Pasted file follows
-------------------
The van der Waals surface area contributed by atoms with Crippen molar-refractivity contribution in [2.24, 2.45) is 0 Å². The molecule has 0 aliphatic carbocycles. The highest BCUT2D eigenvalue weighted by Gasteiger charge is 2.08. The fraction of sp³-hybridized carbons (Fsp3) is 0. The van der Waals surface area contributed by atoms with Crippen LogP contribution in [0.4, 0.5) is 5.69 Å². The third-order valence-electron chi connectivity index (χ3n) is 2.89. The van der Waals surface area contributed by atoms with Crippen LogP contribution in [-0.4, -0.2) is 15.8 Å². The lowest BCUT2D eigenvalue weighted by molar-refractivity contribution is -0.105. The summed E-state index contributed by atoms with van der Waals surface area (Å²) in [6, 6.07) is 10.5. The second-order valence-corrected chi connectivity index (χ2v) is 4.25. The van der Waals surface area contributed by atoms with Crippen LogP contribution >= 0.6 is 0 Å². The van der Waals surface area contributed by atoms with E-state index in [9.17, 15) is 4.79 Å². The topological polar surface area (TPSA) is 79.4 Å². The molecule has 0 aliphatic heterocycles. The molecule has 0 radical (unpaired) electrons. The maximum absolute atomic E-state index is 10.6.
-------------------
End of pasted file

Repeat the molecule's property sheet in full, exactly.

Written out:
The van der Waals surface area contributed by atoms with Crippen molar-refractivity contribution in [2.24, 2.45) is 0 Å². The molecule has 0 aliphatic carbocycles. The highest BCUT2D eigenvalue weighted by Gasteiger charge is 2.08. The fraction of sp³-hybridized carbons (Fsp3) is 0. The van der Waals surface area contributed by atoms with Crippen LogP contribution in [0.4, 0.5) is 5.69 Å². The third-order valence-electron chi connectivity index (χ3n) is 2.89. The van der Waals surface area contributed by atoms with Crippen LogP contribution in [-0.4, -0.2) is 15.8 Å². The lowest BCUT2D eigenvalue weighted by molar-refractivity contribution is -0.105. The summed E-state index contributed by atoms with van der Waals surface area (Å²) in [6, 6.07) is 10.5. The second-order valence-corrected chi connectivity index (χ2v) is 4.25. The van der Waals surface area contributed by atoms with Crippen LogP contribution >= 0.6 is 0 Å². The van der Waals surface area contributed by atoms with E-state index in [9.17, 15) is 4.79 Å². The topological polar surface area (TPSA) is 79.4 Å². The molecule has 0 aliphatic heterocycles. The molecule has 0 radical (unpaired) electrons. The maximum absolute atomic E-state index is 10.6.